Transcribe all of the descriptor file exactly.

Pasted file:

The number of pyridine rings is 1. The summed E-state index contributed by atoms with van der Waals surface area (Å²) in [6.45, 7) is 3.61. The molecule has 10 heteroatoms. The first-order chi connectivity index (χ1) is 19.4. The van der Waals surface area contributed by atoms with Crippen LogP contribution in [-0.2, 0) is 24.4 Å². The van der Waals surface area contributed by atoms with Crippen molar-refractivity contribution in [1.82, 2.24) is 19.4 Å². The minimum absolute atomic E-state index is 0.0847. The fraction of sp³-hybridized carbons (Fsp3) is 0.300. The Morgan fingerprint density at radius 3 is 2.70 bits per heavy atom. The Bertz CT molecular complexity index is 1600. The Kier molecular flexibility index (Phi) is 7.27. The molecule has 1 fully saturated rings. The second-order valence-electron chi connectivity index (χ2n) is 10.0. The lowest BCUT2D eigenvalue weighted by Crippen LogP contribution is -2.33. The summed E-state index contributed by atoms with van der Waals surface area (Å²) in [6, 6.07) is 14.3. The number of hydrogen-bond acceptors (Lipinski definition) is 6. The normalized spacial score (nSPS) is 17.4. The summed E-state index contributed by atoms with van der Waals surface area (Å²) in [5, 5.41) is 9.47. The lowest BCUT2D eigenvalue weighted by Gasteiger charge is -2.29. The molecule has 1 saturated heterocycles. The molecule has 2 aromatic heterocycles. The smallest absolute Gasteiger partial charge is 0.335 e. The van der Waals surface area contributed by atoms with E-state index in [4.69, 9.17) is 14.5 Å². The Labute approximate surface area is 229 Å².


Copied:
The number of pyridine rings is 1. The summed E-state index contributed by atoms with van der Waals surface area (Å²) in [6.45, 7) is 3.61. The molecule has 10 heteroatoms. The first-order chi connectivity index (χ1) is 19.4. The van der Waals surface area contributed by atoms with Crippen LogP contribution in [-0.2, 0) is 24.4 Å². The van der Waals surface area contributed by atoms with Crippen molar-refractivity contribution in [1.82, 2.24) is 19.4 Å². The minimum absolute atomic E-state index is 0.0847. The fraction of sp³-hybridized carbons (Fsp3) is 0.300. The Morgan fingerprint density at radius 3 is 2.70 bits per heavy atom. The Bertz CT molecular complexity index is 1600. The Kier molecular flexibility index (Phi) is 7.27. The molecule has 1 fully saturated rings. The second-order valence-electron chi connectivity index (χ2n) is 10.0. The lowest BCUT2D eigenvalue weighted by Crippen LogP contribution is -2.33. The summed E-state index contributed by atoms with van der Waals surface area (Å²) in [6, 6.07) is 14.3. The number of hydrogen-bond acceptors (Lipinski definition) is 6. The normalized spacial score (nSPS) is 17.4. The summed E-state index contributed by atoms with van der Waals surface area (Å²) in [5, 5.41) is 9.47. The lowest BCUT2D eigenvalue weighted by Gasteiger charge is -2.29. The molecule has 1 saturated heterocycles. The molecule has 2 aromatic heterocycles. The smallest absolute Gasteiger partial charge is 0.335 e. The van der Waals surface area contributed by atoms with E-state index in [4.69, 9.17) is 14.5 Å². The Labute approximate surface area is 229 Å².